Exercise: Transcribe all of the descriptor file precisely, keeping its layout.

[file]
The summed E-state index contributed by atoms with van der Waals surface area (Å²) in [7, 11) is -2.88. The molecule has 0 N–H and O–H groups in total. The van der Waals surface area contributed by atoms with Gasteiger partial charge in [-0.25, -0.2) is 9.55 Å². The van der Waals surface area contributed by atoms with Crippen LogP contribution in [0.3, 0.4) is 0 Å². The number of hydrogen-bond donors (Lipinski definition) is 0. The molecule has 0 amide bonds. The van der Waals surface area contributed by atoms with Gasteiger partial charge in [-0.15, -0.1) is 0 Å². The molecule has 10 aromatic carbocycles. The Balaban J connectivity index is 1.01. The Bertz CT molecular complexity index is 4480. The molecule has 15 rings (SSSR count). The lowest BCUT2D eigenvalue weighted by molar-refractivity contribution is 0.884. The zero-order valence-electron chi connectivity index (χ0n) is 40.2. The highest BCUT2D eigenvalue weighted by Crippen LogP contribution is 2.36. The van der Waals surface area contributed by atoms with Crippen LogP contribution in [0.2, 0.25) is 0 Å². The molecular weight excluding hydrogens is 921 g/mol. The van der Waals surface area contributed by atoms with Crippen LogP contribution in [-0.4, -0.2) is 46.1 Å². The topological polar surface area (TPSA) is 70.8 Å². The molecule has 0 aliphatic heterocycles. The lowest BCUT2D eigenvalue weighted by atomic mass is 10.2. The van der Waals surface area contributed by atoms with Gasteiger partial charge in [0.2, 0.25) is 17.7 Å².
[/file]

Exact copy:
The summed E-state index contributed by atoms with van der Waals surface area (Å²) in [7, 11) is -2.88. The molecule has 0 N–H and O–H groups in total. The van der Waals surface area contributed by atoms with Gasteiger partial charge in [-0.25, -0.2) is 9.55 Å². The van der Waals surface area contributed by atoms with Crippen LogP contribution in [0.3, 0.4) is 0 Å². The number of hydrogen-bond donors (Lipinski definition) is 0. The molecule has 0 amide bonds. The van der Waals surface area contributed by atoms with Gasteiger partial charge in [-0.15, -0.1) is 0 Å². The molecule has 10 aromatic carbocycles. The Balaban J connectivity index is 1.01. The Bertz CT molecular complexity index is 4480. The molecule has 15 rings (SSSR count). The lowest BCUT2D eigenvalue weighted by molar-refractivity contribution is 0.884. The zero-order valence-electron chi connectivity index (χ0n) is 40.2. The highest BCUT2D eigenvalue weighted by Crippen LogP contribution is 2.36. The van der Waals surface area contributed by atoms with Crippen LogP contribution in [0.2, 0.25) is 0 Å². The molecular weight excluding hydrogens is 921 g/mol. The van der Waals surface area contributed by atoms with Crippen LogP contribution in [-0.4, -0.2) is 46.1 Å². The topological polar surface area (TPSA) is 70.8 Å². The molecule has 0 aliphatic heterocycles. The lowest BCUT2D eigenvalue weighted by atomic mass is 10.2. The van der Waals surface area contributed by atoms with Gasteiger partial charge in [0.2, 0.25) is 17.7 Å².